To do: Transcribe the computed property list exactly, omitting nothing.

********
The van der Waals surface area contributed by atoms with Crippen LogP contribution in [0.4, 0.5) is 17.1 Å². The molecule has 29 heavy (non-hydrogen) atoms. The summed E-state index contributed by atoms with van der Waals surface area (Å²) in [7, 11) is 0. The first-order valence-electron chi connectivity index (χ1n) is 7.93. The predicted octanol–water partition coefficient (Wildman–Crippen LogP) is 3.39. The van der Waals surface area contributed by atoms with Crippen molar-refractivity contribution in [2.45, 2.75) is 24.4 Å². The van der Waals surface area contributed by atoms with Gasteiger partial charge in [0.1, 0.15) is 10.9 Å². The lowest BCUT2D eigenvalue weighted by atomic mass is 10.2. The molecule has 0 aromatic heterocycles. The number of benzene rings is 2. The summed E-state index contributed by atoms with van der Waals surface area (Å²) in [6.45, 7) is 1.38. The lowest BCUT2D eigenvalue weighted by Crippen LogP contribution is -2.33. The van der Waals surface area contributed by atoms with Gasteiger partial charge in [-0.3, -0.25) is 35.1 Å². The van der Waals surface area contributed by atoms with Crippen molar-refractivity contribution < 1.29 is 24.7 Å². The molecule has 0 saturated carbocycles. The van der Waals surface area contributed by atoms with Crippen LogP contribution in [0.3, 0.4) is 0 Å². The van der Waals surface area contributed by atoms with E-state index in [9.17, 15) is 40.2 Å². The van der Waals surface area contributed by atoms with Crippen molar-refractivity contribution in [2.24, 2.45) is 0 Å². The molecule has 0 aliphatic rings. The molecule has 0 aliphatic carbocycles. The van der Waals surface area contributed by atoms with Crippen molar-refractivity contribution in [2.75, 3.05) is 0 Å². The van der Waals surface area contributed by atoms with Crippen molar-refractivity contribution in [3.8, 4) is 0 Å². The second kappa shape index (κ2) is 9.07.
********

The van der Waals surface area contributed by atoms with Crippen LogP contribution in [0.4, 0.5) is 17.1 Å². The molecule has 29 heavy (non-hydrogen) atoms. The summed E-state index contributed by atoms with van der Waals surface area (Å²) in [7, 11) is 0. The first-order valence-electron chi connectivity index (χ1n) is 7.93. The predicted octanol–water partition coefficient (Wildman–Crippen LogP) is 3.39. The van der Waals surface area contributed by atoms with Crippen molar-refractivity contribution in [2.45, 2.75) is 24.4 Å². The van der Waals surface area contributed by atoms with Gasteiger partial charge in [0.1, 0.15) is 10.9 Å². The lowest BCUT2D eigenvalue weighted by atomic mass is 10.2. The molecule has 0 aromatic heterocycles. The number of benzene rings is 2. The summed E-state index contributed by atoms with van der Waals surface area (Å²) in [6.45, 7) is 1.38. The lowest BCUT2D eigenvalue weighted by Crippen LogP contribution is -2.33. The van der Waals surface area contributed by atoms with Gasteiger partial charge in [-0.3, -0.25) is 35.1 Å². The van der Waals surface area contributed by atoms with Crippen molar-refractivity contribution < 1.29 is 24.7 Å². The molecule has 0 saturated carbocycles. The van der Waals surface area contributed by atoms with Crippen LogP contribution in [0.3, 0.4) is 0 Å². The van der Waals surface area contributed by atoms with E-state index in [9.17, 15) is 40.2 Å². The van der Waals surface area contributed by atoms with Crippen molar-refractivity contribution in [2.24, 2.45) is 0 Å². The molecule has 0 aliphatic rings. The molecule has 0 aliphatic carbocycles. The van der Waals surface area contributed by atoms with Crippen molar-refractivity contribution in [2.75, 3.05) is 0 Å². The van der Waals surface area contributed by atoms with Crippen molar-refractivity contribution in [3.8, 4) is 0 Å². The second kappa shape index (κ2) is 9.07.